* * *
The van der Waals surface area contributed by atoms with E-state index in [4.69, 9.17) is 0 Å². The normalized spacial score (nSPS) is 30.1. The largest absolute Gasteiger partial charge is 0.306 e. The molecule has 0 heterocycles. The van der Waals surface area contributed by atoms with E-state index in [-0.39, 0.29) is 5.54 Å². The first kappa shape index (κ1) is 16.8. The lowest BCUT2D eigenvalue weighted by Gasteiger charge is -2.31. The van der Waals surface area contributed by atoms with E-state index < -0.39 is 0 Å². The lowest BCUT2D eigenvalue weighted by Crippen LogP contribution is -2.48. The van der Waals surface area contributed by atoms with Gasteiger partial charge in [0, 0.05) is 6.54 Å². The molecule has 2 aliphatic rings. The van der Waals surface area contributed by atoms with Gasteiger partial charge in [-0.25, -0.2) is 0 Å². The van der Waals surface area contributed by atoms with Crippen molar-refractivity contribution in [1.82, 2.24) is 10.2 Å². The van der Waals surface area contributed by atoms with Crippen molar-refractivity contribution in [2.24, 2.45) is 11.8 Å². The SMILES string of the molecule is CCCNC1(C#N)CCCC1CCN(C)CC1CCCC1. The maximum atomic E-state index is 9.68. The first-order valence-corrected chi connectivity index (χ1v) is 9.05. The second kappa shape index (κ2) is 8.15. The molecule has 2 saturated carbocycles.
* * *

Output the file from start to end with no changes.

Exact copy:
The van der Waals surface area contributed by atoms with E-state index in [4.69, 9.17) is 0 Å². The normalized spacial score (nSPS) is 30.1. The largest absolute Gasteiger partial charge is 0.306 e. The molecule has 0 heterocycles. The van der Waals surface area contributed by atoms with E-state index in [-0.39, 0.29) is 5.54 Å². The first kappa shape index (κ1) is 16.8. The lowest BCUT2D eigenvalue weighted by Gasteiger charge is -2.31. The van der Waals surface area contributed by atoms with E-state index < -0.39 is 0 Å². The lowest BCUT2D eigenvalue weighted by Crippen LogP contribution is -2.48. The van der Waals surface area contributed by atoms with Gasteiger partial charge in [0, 0.05) is 6.54 Å². The molecule has 2 aliphatic rings. The van der Waals surface area contributed by atoms with Gasteiger partial charge in [-0.25, -0.2) is 0 Å². The van der Waals surface area contributed by atoms with Crippen molar-refractivity contribution in [1.82, 2.24) is 10.2 Å². The van der Waals surface area contributed by atoms with Crippen molar-refractivity contribution in [2.24, 2.45) is 11.8 Å². The SMILES string of the molecule is CCCNC1(C#N)CCCC1CCN(C)CC1CCCC1. The maximum atomic E-state index is 9.68. The first-order valence-corrected chi connectivity index (χ1v) is 9.05. The second kappa shape index (κ2) is 8.15. The molecule has 2 saturated carbocycles.